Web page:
We Knew it Spelled Doomsday

The luxury tax was a lesson in perseverance for Viking Yacht Co.
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I remember exactly where I was when I heard the luxury tax had passed. It was September 1990, and I was in Connecticut for the Norwalk boat show. We knew it spelled doomsday.

I was a pretty young guy at the time. I was getting married in two months and planned to start a family. The luxury tax — a 10 percent tax on the portion of a boat’s price that exceeded $100,000 — threatened to derail my professional career and my family’s business just as I was embracing the work, hitting my stride and starting my own family. It was an eye-opening experience that showed life’s unpredictability.

Dire Times

The luxury tax was so unfair and unreasonable that no one could have prepared for it. Our plan was to forgo profits and pay the tax for customers to keep the doors open and employees working. It wasn’t enough. Those who could afford luxury items felt targeted by the tax and responded through silent protest, opting to withhold their purchases.

In 1990, Viking had just surpassed $100 million in sales for the first time in our 26-year history, and we had just opened a new facility in Florida, Gulfstar Yachts in St. Petersburg. We sold 90 boats that year. In 1991, after the luxury tax landed, we sold 32 boats, and in 1992, only 12 boats moved.

Layoffs were inevitable, and we were forced to shut down the Florida plant. The bond between Viking and its employees doesn’t stop at the end of the plant’s parking lot; it extends into every employee’s home. My father and uncle couldn’t sleep at night, knowing how people’s families were being affected. We were devastated.

Action Mode

Once the shock began to wear off, we went into action mode. For the next two years, my father ran the New Gretna plant, holding the business together. My Uncle Bob took care of the legislative and financial sides. He was a dog with a bone, personally meeting with congressmen and senators.

I concentrated on sales. My first order of business was to sell as many boats as possible before Jan. 1, 1991, when the tax would take effect. We sold boats everywhere and anywhere — the East Coast, West Coast, Great Lakes, Europe, South America — trying to keep Viking’s cash flow positive. In early 1992, we had three yachts in production that were headed to Italy, Spain and Greece. We had to turn over every stone, work every phone call. Chasing every lead with dogged determination became part of our business philosophy, which we still follow.

We also began doing a lot of customization to the boats — to promote sales and keep as many people working as possible. In fact, customizing boats helped us develop some of the standard features on Viking’s future fleet. We became highly adaptable to each customer’s individual needs.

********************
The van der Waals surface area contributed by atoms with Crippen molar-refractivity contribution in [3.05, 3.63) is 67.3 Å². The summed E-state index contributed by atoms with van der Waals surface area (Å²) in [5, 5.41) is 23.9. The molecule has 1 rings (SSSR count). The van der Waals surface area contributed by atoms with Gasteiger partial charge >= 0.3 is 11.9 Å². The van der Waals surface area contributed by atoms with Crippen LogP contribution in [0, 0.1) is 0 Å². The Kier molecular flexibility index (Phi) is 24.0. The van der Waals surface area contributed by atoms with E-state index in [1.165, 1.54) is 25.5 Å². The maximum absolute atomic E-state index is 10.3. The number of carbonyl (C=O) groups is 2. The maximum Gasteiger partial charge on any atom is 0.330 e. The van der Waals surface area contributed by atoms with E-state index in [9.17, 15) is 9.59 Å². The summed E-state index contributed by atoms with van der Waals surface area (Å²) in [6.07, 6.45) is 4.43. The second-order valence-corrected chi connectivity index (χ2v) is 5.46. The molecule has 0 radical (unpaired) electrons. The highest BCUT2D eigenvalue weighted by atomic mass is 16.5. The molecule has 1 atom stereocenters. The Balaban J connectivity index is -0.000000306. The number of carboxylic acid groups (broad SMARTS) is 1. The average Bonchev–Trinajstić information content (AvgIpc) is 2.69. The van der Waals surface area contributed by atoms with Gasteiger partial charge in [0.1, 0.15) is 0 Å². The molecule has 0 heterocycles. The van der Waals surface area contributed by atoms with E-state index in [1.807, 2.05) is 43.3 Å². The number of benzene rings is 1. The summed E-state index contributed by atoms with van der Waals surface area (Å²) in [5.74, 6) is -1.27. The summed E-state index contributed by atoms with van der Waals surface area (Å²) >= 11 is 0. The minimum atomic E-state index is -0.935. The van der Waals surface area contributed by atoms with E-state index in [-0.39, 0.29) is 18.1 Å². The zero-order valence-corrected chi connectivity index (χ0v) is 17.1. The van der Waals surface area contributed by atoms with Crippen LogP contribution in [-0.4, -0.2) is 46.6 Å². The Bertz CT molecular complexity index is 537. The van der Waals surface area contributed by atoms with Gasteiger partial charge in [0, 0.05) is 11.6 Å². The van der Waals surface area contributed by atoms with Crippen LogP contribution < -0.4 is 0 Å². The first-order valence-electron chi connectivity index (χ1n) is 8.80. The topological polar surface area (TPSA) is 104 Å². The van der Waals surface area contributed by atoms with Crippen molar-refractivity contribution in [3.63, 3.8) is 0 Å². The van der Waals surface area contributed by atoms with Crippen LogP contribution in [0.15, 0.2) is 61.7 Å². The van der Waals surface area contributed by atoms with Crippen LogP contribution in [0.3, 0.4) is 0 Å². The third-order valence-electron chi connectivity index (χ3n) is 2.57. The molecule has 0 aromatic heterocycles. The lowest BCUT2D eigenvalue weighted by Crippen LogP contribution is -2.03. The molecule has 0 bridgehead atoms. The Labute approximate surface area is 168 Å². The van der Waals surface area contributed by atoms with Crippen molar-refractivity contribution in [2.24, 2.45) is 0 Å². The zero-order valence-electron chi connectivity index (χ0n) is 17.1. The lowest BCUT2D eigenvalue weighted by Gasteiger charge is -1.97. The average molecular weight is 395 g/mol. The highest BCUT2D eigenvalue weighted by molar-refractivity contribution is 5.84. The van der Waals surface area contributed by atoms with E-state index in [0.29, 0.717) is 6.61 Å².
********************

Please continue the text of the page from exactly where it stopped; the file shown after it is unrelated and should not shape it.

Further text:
I did my share of lobbying, too. I would plan my schedule to be available to meet Uncle Bob in Washington, D.C. We walked the halls of Congress, and I would talk to staffers as Bob spoke with senators and congressmen.

Through local boat show promoters, we brought manufacturers and dealers up to speed about the tax. These industry allies would then meet with their congressional representatives and start lobbying.

We held about 25 luxury tax meetings around the country, including one in 1992 with Jeb Bush, whose father was the U.S. president. We rounded up about 20 boatbuilders and went to the Fort Lauderdale International Airport to meet Bush. After the meeting, we were revved up! We went back to the Fort Lauderdale boat show and sold some boats. It was real turning point; we started having more hope.

A luxury tax protest, taken to the extreme, included burning a boat on a barge in Rhode Island.

A luxury tax protest, taken to the extreme, included burning a boat on a barge in Rhode Island.

Ring of Keys

I remember when the bank threatened to put Viking into bankruptcy, as we had no cash flow. There was a big meeting, and my Uncle Bob had anticipated that the bank was going to hold its ground. He was prepared.

Bob told the bankers: “Look, I will save you the trouble and expense of the legal proceeding — you can have it!” He reached in his pocket and threw a huge ring of keys on the table. “If you can do any better than we have after building Viking Yachts successfully for over 20 years, you’re welcome to do it. We have not squandered our money or the assets of Viking. We were caught in an economic disaster beyond our control.”

The bank wound up suspending our loan payments and agreed to work with us. That set of keys was one of the strongest weapons we used on the financial side of this fight, and they weren’t even my uncle’s keys. He had borrowed them from someone in the Viking group because they were much bigger than his were.

We Won

We continued with research and development, which paid off when the luxury tax was repealed in 1993. We developed new products so we’d be ready to meet the demand. The tax drove us to build a better boat every day, which remains our mantra. We worked hard through the toughest period of Viking’s history to build a stronger company foundation.

Viking still stands because we fought hard once the tax went into effect. It put the entire marine industry to the test. It was an epic battle in which the U.S. boating business took on Congress. It seemed like an impossible undertaking, but we did it. We won. The entire industry won. 


Patrick Healey is president and CEO of Viking Yacht Co. His father, Bill, and Uncle Bob founded the company on the banks of the Bass River in New Gretna, N.J., in 1964. Family owned and operated, Viking is celebrating its 55th year of building a better boat every day.

This article originally appeared in the June 2019 issue.


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